The everyday manifestations of race and rank followed women all the way into prison during the apartheid era. The women’s jail at Constitutional Hill, now re-purposed as a museum, holds artwork from a number of former inmates including anti-apartheid activist, Fatima Meer.
If you thought that incarceration was a potential leveler amongst women during apartheid then think again. Amidst the recent revival of rainbowism, a trip to the woman’s jail at Con Hill may serve as an unwanted reminder of Apartheids institutionalization of rank according to race.
At the price of R65, post-apartheid citizens and the rest of the world can visit the living relic and see for themselves the testimonials mounted around the museum and it’s walls. Like a pentimento, the building has a layered exterior, reflecting its changes through time. However, for the seeking eye the traces of its original purpose remain discernible. For instance, the design of the building is panoptic, this is a typical style for prison architecture. The whole structure is shaped like an open square with an atrium located in the middle, the atrium is a circular section with two floors, from the outside it juts upwards into the air, giving it a phallic presence. From inside this lofty height one imagines this is where wardens would stand and gaze outward into the court yard maximizing full surveillance on women bodies, ensuring they are within sight and control.
Upon arrival the visitor will typically walk through an open air courtyard, across a narrow strip of tiles that cut through the lawn connecting the entrance of the jail to the cells located within the atrium. However, the pace of ones walk is significantly slowed down as it is punctuated by a line of the inscripted glass sheets that demand the visitor to stop and read. Mounted along this path these glass sheets reveal heartbreaking testimonials quoted from both former wardens and inmates. One learns that the courtyard is where inmates were rounded up and counted, daily, it is also where they ate their meals whose quality typically varied according to race, apparently the daily budget for feeding white prisoners was sixty cents a day, 30 cents a day for Asians and 15 cents a day for Coloureds and Africans. As Smith states that, “No one truly knows a nation until one has been inside its jails.” Until 1976, black women prisoners were forced to remove their shoes and underwear upon admission, this demeaning practice was further exacerbated during menstruation, a former inmate Bell Dlamini recalls:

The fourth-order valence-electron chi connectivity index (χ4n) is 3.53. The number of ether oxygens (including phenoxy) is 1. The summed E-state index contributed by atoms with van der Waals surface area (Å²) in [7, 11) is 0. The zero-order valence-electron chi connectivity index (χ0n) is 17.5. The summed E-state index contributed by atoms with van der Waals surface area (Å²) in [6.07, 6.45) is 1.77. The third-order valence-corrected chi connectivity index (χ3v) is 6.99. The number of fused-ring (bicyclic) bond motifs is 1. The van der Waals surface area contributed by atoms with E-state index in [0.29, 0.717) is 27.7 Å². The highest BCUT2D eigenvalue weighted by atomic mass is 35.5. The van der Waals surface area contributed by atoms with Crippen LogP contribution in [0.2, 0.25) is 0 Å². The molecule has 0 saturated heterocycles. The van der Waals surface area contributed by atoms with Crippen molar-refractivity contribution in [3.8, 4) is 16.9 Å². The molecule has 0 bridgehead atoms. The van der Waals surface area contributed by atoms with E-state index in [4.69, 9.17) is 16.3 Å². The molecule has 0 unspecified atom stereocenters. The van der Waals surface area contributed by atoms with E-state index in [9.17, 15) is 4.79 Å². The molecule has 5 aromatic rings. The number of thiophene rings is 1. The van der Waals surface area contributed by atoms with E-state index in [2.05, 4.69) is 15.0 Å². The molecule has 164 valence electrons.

“We had to hold the pad between our legs, if it fell down we would get a klap. But then we got advice from those who had been here for long to hold it with shoelaces that were stolen from the storerooms. Pads used to have loops, that’s where you inserted shoelaces and tied them around your waist.”
The women’s jail now repurposed as a museum uses a range of mediums to convey its stories; for instance, video, photography and found objects such as letters and clothes are installed inside the small cubicles that used to be cells.
The museum has recently expanded their collection. As part of their permanent collection, they have since August 2017 started exhibiting the drawings and paintings of the now late struggle veteran and former inmate, Fatima Meer. Different art media for example pencils, oil paint, acrylic or watercolors give us information beyond in the images they convey.
More importantly the use of certain medium over another can tell us about the social circumstances of the artist at a particular space and time. Fatima Meer uses ballpoint pen and poster paints to render her small images. Poster color is a water based types of paint made out of acrylic, a form of plastic. More pertinently, poster paint like the ink in ballpoint pen is a cheap, quick drying medium, usually used by children for school projects, however in Meer’s case it is used secretly under risky circumstances. This explains why Meer was able to smuggle her pictures out of prison. She did this by rolling them up and hiding them in her underwear and this enabled her to pass them to her lawyer during consultation.
This was an act of defiance as she was only permitted to paint and draw birthday and Christmas cards for other prisoners and not the everyday prison scenes that we see in her work. Although painting these scenes was a risky activity that could have landed her in serious trouble with authorities, her paintings and drawings extend from rank and social privilege that was denied to black women inmates.
Fatima Meer is open about this in her prison diary, where she states that even in prison she had a status that was different from others because she was classified as ‘asian’ and not ‘black’ and it is precisely from this position where she was able to gain access paint and paper. Meer’s paintings do not generally carry the heavy bleakness and horror evident in the narratives recited by other inmates. Nonetheless in her intimate painting My cell, she betrays the light hearted dispositions in her other work. My Cell depicts a small narrow room with a heavy bolted door as its focal point, there is a steel bucket at the corner of the room and a few other essentials, the isolation and helplessness carried by this painting is palpable. By comparison, Meer’s rendition of her cell remains a far cry from the cells in the white section which were luxurious by comparison, Meer describes that, “The European cells had orange curtains I have never forgotten. They had proper toilets, tables, chairs and beds. It looked like one of our hospitals back home.”
These were the everyday manifestations of race and rank that followed women all the way into prison and incarceration. This system continues despite their objections of which underpin the conditions for their imprisonment. And it is these markers that make an indelible impression on Fatima Meer, that we, on the other side the frame are able to read in her images.